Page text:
I could listen to Lawrence Osborne natter on about pretty much anything, but Reidy seems to zero in on his best subject right away – drinking – and asks him about drinking in Muslim countries, getting a typically blunt response:
Absolutely, and in all Muslim countries. Go to Bahrain on the weekend, when all the Saudis drive over. It’s like Caligula’s Rome. You can spend a weekend in a five-star hotel and listen to the Arab guys trashing their rooms. It makes Vegas look like a Salvation Army hospital. And then they all have to drive back on a Sunday night. Most of them are shitfaced, and they have to wait until they’re sober. Pakistan is like that as well. There’s absolutely no moderation in the consumption of alcohol.
It’s only with the final question that the interview made me grimace a bit. Reidy follows up that great revelation about hard-drinking Saudis by … well, I’m still not sure where this twist comes from:
Why the hypocrisy?
Clearly alcohol is a symbolic thing, because 40 years ago you could drink anywhere in the Middle East, no big deal. It’s some crisis in a world dominated by seemingly Western values. But why hasn’t that same crisis happened in Japan and Thailand? In the Far East, these cultures have been able to absorb Western influence without any neurotic fallout. They feel a level of security in their own culture, or they’re indifferent. But that’s just my opinion. I’m just someone who likes to drink.
Dominated by Western values? Why hasn’t the same crisis happened in Japan? This was all pretty confusing – it’s as if neither Reidy nor Osborne is even aware of the Iranian Revolution spearheaded by illiterate sociopath Ayatollah Khomeini in 1979, in which one maniac and a small cadre of zealots managed to drag a modern-day country back to the 8th century, managed it mainly because the men who found themselves every day in those early weeks within arm’s reach of Khomeini – men who just a month before had been enjoying their weekly New Yorker, their I Love Lucy reruns on TV, and yes, their freedom to drink – didn’t simply kill the vicious old lunatic and hope his glassy-eyed followers then came to their senses. The fact that Saudi businessmen have to travel across state lines in order to enjoy themselves has nothing to do with the “hypocrisy” Reidy mentions, and certainly nothing to do with Osborne’s vague invocation “Western values.” It’s purely because of modernity-rejecting religious fundamentalism.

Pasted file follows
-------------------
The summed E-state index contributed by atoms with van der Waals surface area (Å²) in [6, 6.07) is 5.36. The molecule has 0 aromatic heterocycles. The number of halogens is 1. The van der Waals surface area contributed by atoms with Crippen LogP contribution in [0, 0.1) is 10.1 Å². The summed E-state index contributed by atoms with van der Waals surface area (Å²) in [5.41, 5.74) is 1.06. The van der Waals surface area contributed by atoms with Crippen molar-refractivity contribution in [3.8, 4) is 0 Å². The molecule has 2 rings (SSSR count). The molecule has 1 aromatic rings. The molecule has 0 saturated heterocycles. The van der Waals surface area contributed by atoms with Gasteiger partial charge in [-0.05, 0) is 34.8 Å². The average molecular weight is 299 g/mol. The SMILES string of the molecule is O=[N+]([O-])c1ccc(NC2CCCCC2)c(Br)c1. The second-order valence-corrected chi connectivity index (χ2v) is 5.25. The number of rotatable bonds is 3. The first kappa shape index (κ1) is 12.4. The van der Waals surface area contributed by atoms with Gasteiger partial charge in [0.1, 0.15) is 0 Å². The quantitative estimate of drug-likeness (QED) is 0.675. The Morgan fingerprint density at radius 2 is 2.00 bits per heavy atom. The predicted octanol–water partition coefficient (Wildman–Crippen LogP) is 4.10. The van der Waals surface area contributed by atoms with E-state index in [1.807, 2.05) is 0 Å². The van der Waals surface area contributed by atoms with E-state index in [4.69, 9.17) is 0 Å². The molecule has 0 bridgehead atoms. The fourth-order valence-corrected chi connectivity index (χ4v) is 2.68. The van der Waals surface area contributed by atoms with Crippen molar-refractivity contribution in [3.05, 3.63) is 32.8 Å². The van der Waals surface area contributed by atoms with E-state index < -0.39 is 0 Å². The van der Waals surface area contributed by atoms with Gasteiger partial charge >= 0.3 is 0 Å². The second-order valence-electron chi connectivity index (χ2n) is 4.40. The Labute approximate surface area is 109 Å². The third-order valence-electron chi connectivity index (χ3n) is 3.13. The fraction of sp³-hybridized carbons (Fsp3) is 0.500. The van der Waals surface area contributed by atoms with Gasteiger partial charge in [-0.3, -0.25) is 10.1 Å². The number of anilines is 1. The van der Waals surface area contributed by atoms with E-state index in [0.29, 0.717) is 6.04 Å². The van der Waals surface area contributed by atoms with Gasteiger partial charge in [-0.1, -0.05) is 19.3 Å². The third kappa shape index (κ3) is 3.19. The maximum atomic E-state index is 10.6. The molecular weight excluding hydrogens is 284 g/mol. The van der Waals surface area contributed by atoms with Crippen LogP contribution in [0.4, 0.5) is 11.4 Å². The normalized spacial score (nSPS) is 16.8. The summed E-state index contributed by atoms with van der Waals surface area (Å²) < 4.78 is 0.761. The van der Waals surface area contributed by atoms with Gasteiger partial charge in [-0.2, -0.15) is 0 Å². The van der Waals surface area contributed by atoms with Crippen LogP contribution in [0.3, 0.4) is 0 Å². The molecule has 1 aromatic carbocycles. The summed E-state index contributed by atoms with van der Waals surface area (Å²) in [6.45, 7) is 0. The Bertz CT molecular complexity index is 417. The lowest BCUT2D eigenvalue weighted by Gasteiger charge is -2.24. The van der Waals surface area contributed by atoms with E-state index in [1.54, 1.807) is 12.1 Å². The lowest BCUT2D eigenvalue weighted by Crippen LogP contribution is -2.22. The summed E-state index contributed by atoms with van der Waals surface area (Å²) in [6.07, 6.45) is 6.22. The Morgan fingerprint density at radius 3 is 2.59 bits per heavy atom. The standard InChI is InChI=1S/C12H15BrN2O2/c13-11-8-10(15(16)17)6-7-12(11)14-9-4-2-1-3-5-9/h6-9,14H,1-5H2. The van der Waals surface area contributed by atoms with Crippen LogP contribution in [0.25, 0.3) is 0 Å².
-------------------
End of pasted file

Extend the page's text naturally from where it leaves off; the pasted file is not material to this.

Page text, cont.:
But you should all still read Hunters in the Dark. No Lawrence Osborne book, in fact, should be missed.
The latestNew York Review of Books, in addition to its usual spread of great reviews of books I haven’t read – the standout this time probably being Jacob Weisberg’s “We Are Hopelessly Hooked,” a review of a spate of new books on digital media that was full of great quotes (my two favorite: “We can’t just deal with the emotional toll of brutality on the Web by toughening up. We need a Web that is less corrosive to our humanity” and “Even teenagers who don’t remember a time before social media express nostalgia for life without it,” neither of which is true but both of which are well-put) – had a mini-plethora of that peculiar phenomenon of the reviewing life: pieces about books I, too, have reviewed.